Vol 9, No 1 (2024)
Original article
Published online: 2023-12-27

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New possibilities for dose fractionation in radiotherapy for prostate cancer

Zofia Durczyńska1, Mieszko Białas2, Patrycja Erdmańska1, Krzysztof Roszkowski1
Medical Research Journal 2024;9(1):23-28.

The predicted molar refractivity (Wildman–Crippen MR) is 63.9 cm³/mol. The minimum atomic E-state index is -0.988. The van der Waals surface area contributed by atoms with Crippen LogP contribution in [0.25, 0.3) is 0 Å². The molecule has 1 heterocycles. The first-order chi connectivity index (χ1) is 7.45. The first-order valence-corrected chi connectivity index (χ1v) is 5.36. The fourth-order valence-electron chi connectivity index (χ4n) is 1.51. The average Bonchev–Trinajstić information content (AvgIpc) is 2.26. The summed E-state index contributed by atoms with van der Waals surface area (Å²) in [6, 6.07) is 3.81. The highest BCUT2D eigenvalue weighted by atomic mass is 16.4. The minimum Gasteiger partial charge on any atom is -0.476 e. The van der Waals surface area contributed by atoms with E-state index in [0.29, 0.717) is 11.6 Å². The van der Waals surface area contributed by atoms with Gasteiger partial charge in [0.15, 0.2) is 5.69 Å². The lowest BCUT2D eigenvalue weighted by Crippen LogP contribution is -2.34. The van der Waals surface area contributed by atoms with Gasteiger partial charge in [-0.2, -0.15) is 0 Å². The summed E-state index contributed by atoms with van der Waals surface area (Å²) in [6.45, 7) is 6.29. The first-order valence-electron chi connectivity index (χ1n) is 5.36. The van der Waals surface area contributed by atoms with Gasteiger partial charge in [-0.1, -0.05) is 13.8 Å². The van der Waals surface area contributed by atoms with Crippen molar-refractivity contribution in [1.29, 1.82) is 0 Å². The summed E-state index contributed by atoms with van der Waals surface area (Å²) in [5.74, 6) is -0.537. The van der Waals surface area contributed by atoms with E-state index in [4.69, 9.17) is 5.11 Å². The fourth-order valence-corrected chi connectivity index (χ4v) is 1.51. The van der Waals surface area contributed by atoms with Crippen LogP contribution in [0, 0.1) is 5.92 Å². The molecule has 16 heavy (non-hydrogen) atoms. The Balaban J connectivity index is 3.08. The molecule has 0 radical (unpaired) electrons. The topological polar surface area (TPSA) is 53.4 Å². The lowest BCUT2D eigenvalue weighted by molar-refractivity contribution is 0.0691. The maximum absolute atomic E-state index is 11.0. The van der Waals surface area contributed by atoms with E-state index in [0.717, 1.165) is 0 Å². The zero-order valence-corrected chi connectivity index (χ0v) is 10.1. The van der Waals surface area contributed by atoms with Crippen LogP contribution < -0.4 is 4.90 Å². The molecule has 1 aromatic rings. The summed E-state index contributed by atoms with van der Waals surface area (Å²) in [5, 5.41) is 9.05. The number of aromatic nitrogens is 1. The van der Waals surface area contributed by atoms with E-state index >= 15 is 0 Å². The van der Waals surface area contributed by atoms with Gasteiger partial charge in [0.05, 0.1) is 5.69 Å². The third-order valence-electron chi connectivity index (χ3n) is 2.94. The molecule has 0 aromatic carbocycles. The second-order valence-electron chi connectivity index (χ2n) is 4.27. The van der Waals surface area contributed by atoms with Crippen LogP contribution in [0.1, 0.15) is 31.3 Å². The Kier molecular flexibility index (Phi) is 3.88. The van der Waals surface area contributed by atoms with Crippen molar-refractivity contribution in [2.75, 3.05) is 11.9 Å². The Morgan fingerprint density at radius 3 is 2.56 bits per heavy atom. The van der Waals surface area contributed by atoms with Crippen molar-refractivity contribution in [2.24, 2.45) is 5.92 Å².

Introduction: Optimizing radiotherapy fractionation schedules is crucial for improving outcomes in prostate cancer treatment. This study compared a hypofractionated radiotherapy regimen to conventional fractionation schedules. Material and methods: 198 patients with localized prostate cancer were treated with radical radiotherapy and hormonal therapy. Patients were divided into 3 groups: Group I received 60 Gy in 3 Gy fractions over 4 weeks; Group II received 70.2 Gy in 2.6 Gy fractions over 6 weeks; Group III received 76 Gy in 2 Gy fractions over 8 weeks. Acute and late toxicities, biochemical control and overall survival were analysed. Results: With a median of 60 months follow-up, 5-year overall survival was 84.5%, 84.8% and 88.5% in Groups I, II and III respectively (p = 0.7). Two patients (4.4%) in Group I developed local recurrence, compared to none in Group II and 1 patient (1.6%) in Group III. Ten patients developed distant metastases. Acute grade 2 gastrointestinal toxicity occurred in 31–38% of patients, most resolving by 6 months. Acute genitourinary toxicity was more common with hypofractionation. Late toxicity was minimal across all groups. Conclusions: Hypofractionated radiotherapy allowed safe dose escalation without increased toxicity. Local control and survival outcomes were excellent, and comparable to conventional fractionation. Hypofractionation enables treatment acceleration and optimization of resource utilization. Further dose escalation may improve tumour control. Hypofractionation should be considered for routine clinical practice.

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